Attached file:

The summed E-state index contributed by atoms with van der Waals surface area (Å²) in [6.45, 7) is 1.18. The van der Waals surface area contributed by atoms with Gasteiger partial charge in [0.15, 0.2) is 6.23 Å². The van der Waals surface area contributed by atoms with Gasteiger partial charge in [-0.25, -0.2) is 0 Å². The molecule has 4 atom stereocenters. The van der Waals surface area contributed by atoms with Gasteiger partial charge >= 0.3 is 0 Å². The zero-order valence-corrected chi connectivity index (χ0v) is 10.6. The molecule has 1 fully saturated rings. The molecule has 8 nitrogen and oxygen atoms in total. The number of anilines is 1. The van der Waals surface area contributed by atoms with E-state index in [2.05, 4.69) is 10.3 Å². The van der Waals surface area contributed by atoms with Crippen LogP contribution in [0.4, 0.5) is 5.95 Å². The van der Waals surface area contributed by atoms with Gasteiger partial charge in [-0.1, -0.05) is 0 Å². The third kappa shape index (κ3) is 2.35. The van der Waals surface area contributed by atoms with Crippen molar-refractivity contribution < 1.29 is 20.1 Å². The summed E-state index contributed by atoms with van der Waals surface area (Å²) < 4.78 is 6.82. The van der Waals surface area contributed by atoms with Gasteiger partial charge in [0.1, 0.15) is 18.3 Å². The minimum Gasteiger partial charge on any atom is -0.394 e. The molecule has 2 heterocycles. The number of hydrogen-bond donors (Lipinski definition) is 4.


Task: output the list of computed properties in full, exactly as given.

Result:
The summed E-state index contributed by atoms with van der Waals surface area (Å²) in [6.45, 7) is 1.18. The van der Waals surface area contributed by atoms with Gasteiger partial charge in [0.15, 0.2) is 6.23 Å². The van der Waals surface area contributed by atoms with Gasteiger partial charge in [-0.25, -0.2) is 0 Å². The molecule has 4 atom stereocenters. The van der Waals surface area contributed by atoms with Gasteiger partial charge >= 0.3 is 0 Å². The zero-order valence-corrected chi connectivity index (χ0v) is 10.6. The molecule has 1 fully saturated rings. The molecule has 8 nitrogen and oxygen atoms in total. The number of anilines is 1. The van der Waals surface area contributed by atoms with E-state index in [2.05, 4.69) is 10.3 Å². The van der Waals surface area contributed by atoms with Crippen LogP contribution in [0.4, 0.5) is 5.95 Å². The van der Waals surface area contributed by atoms with Gasteiger partial charge in [-0.1, -0.05) is 0 Å². The third kappa shape index (κ3) is 2.35. The van der Waals surface area contributed by atoms with Crippen molar-refractivity contribution < 1.29 is 20.1 Å². The summed E-state index contributed by atoms with van der Waals surface area (Å²) < 4.78 is 6.82. The van der Waals surface area contributed by atoms with Gasteiger partial charge in [0.1, 0.15) is 18.3 Å². The minimum Gasteiger partial charge on any atom is -0.394 e. The molecule has 2 heterocycles. The number of hydrogen-bond donors (Lipinski definition) is 4.